Bangor panel approves moving West Market Square sculpture

Clark Fitz-Gerald's well-known sculpture in Bangor's West Market Square.
Bob Delong | BDN
Clark Fitz-Gerald's well-known sculpture in Bangor's West Market Square. Buy Photo
Posted April 04, 2012, at 8:56 p.m.
Last modified April 05, 2012, at 5:56 a.m.

BANGOR, Maine — The stainless steel sculpture that has graced the center of West Market Square for 37 years soon move.

Pending City Council approval, “Continuity of Community” — the 10-foot-wide, 6-foot-tall elliptical sculpture created by artist Charles Battle Fitz-Gerald — will be moved to the end of the Bangor Waterfront bulkhead.

The waterfront bulkhead is the steel wall upon which the walkways, benches and fencing are attached near the Sea Dog restaurant and public docks. It runs downriver toward Railroad Street.

The move, which was unanimously approved by both the Historic Preservation Commission and Commission on Cultural Development, was approved 3-1 by the city’s business and economic development committee during Wednesday evening’s meeting. Councilor Nelson Durgin cast the lone dissenting vote with Councilors Cary Weston, Ben Sprague and Geoffrey Gratwick voting in favor.

The Downtown Bangor Partnership is strongly in favor of the relocation.

According to Shirar Patterson, Bangor’s business and economic development officer, the move will serve three main goals: removing physical barriers from West Market Square that limit potential event uses; allowing better maintenance and snow removal in the square; and providing a better location for the sculpture and the fountain to represent Bangor’s relationship to other communities, such as Brewer on the opposite side of the Penobscot River.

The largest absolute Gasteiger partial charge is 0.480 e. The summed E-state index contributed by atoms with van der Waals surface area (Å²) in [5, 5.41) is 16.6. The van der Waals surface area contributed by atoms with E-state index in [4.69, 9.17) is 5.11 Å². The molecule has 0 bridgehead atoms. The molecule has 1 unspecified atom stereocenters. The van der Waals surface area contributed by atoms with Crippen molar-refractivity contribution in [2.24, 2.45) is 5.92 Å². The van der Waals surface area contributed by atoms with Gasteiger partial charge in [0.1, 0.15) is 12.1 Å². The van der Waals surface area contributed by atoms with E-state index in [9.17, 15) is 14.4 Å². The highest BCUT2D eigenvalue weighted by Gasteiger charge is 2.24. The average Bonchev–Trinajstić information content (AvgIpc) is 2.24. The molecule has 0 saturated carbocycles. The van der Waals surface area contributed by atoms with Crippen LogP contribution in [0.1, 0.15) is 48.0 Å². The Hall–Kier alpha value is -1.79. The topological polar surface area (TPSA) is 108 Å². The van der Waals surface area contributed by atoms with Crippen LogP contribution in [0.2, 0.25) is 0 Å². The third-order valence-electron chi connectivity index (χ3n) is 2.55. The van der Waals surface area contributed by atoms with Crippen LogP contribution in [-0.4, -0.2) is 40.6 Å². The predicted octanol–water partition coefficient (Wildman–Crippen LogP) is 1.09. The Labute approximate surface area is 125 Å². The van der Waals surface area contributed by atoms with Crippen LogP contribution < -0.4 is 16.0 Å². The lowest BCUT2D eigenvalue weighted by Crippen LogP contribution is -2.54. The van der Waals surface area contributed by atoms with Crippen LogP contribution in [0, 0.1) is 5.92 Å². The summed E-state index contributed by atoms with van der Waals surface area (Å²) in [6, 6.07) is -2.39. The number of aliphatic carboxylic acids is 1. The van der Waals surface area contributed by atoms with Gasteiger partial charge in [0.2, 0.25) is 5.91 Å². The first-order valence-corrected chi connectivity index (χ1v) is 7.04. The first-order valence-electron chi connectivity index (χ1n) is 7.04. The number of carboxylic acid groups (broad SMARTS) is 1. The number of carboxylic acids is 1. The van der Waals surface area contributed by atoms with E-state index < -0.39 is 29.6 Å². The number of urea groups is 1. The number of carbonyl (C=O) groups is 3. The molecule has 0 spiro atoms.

“This marks the first phase of West Market Square enhancements,” said Bangor City Engineer Art Morgan, who explained that the first phase involves the removal and relocation of the sculpture and fountain and filling in the fountain area with grass or removable concrete pavers.

The city has budgeted $25,000, allocated from downtown TIF funds, for the first phase of renovations. Removal may start later this month and relocation could be completed as early as June or July.

“It’s part of a larger project we’re doing to have a paved, lit walking trail along the waterfront,” said Morgan. “It’s in the permitting stages right now and we hope to be able to advertise it for bid from May to June.”

Morgan said the goal is to start waterfront pathway construction this summer and have it completed before the American Folk Festival on the Bangor Waterfront in late August.

“Continuity of Community” was completed by Fitz-Gerald, a Castine resident, in 1969 and donated to the city shortly after.

A Mobius strip is a one-sided surface formed from a rectangular strip by rotating one end 180 degrees and attaching it to the other end.

Architect Sam Shadley and Patterson said the concept is for “Continuity of Community” to become a centerpiece of a “sister city monument” that provides a location for recognition of the city’s significant relationships and events. The idea is for several, smaller monuments to be represented in a circle of boulders around the Mobius strip. Plaques would be added to these boulders as relationships — such as Bangor’s sister city relationship with Harbin, China — and events are identified.

After committee members asked him for any recommendations, University of Maine Museum of Art Director George Kinghorn, who is also Downtown Bangor Partnership Board vice president, suggested placing the “Continuity of Community” structure on a higher base, at least 4 feet tall, to enhance its visibility.

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